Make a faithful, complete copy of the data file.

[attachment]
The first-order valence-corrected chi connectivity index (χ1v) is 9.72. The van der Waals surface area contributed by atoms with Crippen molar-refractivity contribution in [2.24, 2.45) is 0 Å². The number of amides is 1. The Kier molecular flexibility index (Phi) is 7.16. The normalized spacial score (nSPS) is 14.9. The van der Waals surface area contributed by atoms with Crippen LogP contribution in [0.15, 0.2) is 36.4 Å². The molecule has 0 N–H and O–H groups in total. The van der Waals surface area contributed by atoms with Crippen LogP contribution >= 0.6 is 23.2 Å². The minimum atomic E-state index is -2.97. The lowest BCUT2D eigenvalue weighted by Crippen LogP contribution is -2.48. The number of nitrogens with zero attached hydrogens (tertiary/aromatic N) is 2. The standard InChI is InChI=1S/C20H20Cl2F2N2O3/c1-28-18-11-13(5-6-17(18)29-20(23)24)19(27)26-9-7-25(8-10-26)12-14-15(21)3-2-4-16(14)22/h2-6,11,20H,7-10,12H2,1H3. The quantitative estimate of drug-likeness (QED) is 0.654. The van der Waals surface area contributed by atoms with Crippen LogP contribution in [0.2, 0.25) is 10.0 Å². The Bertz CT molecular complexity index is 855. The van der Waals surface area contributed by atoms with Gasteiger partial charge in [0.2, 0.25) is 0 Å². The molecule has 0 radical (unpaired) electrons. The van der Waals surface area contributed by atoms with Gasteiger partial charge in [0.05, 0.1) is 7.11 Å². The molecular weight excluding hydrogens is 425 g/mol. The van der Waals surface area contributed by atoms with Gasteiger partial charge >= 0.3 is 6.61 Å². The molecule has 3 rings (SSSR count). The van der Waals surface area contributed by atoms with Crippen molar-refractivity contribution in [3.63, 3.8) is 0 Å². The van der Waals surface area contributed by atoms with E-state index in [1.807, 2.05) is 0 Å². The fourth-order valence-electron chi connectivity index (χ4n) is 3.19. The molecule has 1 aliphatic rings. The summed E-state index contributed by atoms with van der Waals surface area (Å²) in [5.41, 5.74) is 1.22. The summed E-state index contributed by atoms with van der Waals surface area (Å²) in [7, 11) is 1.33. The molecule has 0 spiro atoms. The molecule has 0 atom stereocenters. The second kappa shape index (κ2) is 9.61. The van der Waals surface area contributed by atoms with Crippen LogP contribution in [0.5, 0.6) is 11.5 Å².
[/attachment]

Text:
The first-order valence-corrected chi connectivity index (χ1v) is 9.72. The van der Waals surface area contributed by atoms with Crippen molar-refractivity contribution in [2.24, 2.45) is 0 Å². The number of amides is 1. The Kier molecular flexibility index (Phi) is 7.16. The normalized spacial score (nSPS) is 14.9. The van der Waals surface area contributed by atoms with Crippen LogP contribution in [0.15, 0.2) is 36.4 Å². The molecule has 0 N–H and O–H groups in total. The van der Waals surface area contributed by atoms with Crippen LogP contribution >= 0.6 is 23.2 Å². The minimum atomic E-state index is -2.97. The lowest BCUT2D eigenvalue weighted by Crippen LogP contribution is -2.48. The number of nitrogens with zero attached hydrogens (tertiary/aromatic N) is 2. The standard InChI is InChI=1S/C20H20Cl2F2N2O3/c1-28-18-11-13(5-6-17(18)29-20(23)24)19(27)26-9-7-25(8-10-26)12-14-15(21)3-2-4-16(14)22/h2-6,11,20H,7-10,12H2,1H3. The quantitative estimate of drug-likeness (QED) is 0.654. The van der Waals surface area contributed by atoms with Crippen LogP contribution in [0.2, 0.25) is 10.0 Å². The Bertz CT molecular complexity index is 855. The van der Waals surface area contributed by atoms with Gasteiger partial charge in [0.2, 0.25) is 0 Å². The molecule has 0 radical (unpaired) electrons. The van der Waals surface area contributed by atoms with Gasteiger partial charge in [0.05, 0.1) is 7.11 Å². The molecular weight excluding hydrogens is 425 g/mol. The van der Waals surface area contributed by atoms with Gasteiger partial charge >= 0.3 is 6.61 Å². The molecule has 3 rings (SSSR count). The van der Waals surface area contributed by atoms with Crippen molar-refractivity contribution in [3.63, 3.8) is 0 Å². The van der Waals surface area contributed by atoms with E-state index in [1.807, 2.05) is 0 Å². The fourth-order valence-electron chi connectivity index (χ4n) is 3.19. The molecule has 1 aliphatic rings. The summed E-state index contributed by atoms with van der Waals surface area (Å²) in [5.41, 5.74) is 1.22. The summed E-state index contributed by atoms with van der Waals surface area (Å²) in [7, 11) is 1.33. The molecule has 0 spiro atoms. The molecule has 0 atom stereocenters. The second kappa shape index (κ2) is 9.61. The van der Waals surface area contributed by atoms with Crippen LogP contribution in [0.5, 0.6) is 11.5 Å².